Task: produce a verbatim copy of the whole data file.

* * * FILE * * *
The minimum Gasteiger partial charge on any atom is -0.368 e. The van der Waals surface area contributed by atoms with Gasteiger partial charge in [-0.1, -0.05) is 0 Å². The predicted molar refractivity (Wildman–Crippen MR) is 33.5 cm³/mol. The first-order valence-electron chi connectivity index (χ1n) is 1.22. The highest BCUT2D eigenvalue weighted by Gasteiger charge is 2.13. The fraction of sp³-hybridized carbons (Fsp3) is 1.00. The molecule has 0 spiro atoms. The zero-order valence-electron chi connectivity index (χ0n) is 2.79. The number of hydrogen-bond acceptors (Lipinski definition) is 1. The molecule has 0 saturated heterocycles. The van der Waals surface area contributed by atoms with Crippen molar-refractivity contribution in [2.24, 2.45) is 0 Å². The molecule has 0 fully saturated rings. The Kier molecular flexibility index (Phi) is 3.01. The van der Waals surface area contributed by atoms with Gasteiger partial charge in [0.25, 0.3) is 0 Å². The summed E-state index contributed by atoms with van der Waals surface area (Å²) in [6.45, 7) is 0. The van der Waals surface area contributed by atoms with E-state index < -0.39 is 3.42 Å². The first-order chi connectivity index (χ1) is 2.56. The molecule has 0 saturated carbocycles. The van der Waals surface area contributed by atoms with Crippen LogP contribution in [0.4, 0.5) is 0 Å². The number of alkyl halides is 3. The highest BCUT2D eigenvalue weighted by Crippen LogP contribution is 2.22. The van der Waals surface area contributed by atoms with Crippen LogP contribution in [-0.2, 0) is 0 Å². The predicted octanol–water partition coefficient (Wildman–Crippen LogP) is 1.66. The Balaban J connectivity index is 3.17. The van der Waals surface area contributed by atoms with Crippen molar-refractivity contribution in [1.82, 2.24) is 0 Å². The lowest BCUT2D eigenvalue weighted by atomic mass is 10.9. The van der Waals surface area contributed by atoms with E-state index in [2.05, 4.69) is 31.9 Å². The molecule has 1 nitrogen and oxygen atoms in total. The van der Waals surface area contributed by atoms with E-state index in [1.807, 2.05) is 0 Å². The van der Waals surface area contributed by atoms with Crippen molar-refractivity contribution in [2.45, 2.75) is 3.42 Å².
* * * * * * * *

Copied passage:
The minimum Gasteiger partial charge on any atom is -0.368 e. The van der Waals surface area contributed by atoms with Gasteiger partial charge in [-0.1, -0.05) is 0 Å². The predicted molar refractivity (Wildman–Crippen MR) is 33.5 cm³/mol. The first-order valence-electron chi connectivity index (χ1n) is 1.22. The highest BCUT2D eigenvalue weighted by Gasteiger charge is 2.13. The fraction of sp³-hybridized carbons (Fsp3) is 1.00. The molecule has 0 spiro atoms. The zero-order valence-electron chi connectivity index (χ0n) is 2.79. The number of hydrogen-bond acceptors (Lipinski definition) is 1. The molecule has 0 saturated heterocycles. The van der Waals surface area contributed by atoms with Crippen molar-refractivity contribution in [2.24, 2.45) is 0 Å². The molecule has 0 fully saturated rings. The Kier molecular flexibility index (Phi) is 3.01. The van der Waals surface area contributed by atoms with Gasteiger partial charge in [0.25, 0.3) is 0 Å². The summed E-state index contributed by atoms with van der Waals surface area (Å²) in [6.45, 7) is 0. The van der Waals surface area contributed by atoms with E-state index < -0.39 is 3.42 Å². The first-order chi connectivity index (χ1) is 2.56. The molecule has 0 saturated carbocycles. The van der Waals surface area contributed by atoms with Crippen LogP contribution in [0.4, 0.5) is 0 Å². The number of alkyl halides is 3. The highest BCUT2D eigenvalue weighted by Crippen LogP contribution is 2.22. The van der Waals surface area contributed by atoms with Crippen LogP contribution in [-0.2, 0) is 0 Å². The predicted octanol–water partition coefficient (Wildman–Crippen LogP) is 1.66. The Balaban J connectivity index is 3.17. The van der Waals surface area contributed by atoms with Crippen molar-refractivity contribution in [1.82, 2.24) is 0 Å². The lowest BCUT2D eigenvalue weighted by atomic mass is 10.9. The van der Waals surface area contributed by atoms with E-state index in [2.05, 4.69) is 31.9 Å². The molecule has 1 nitrogen and oxygen atoms in total. The van der Waals surface area contributed by atoms with E-state index in [1.807, 2.05) is 0 Å². The van der Waals surface area contributed by atoms with Crippen molar-refractivity contribution in [2.45, 2.75) is 3.42 Å².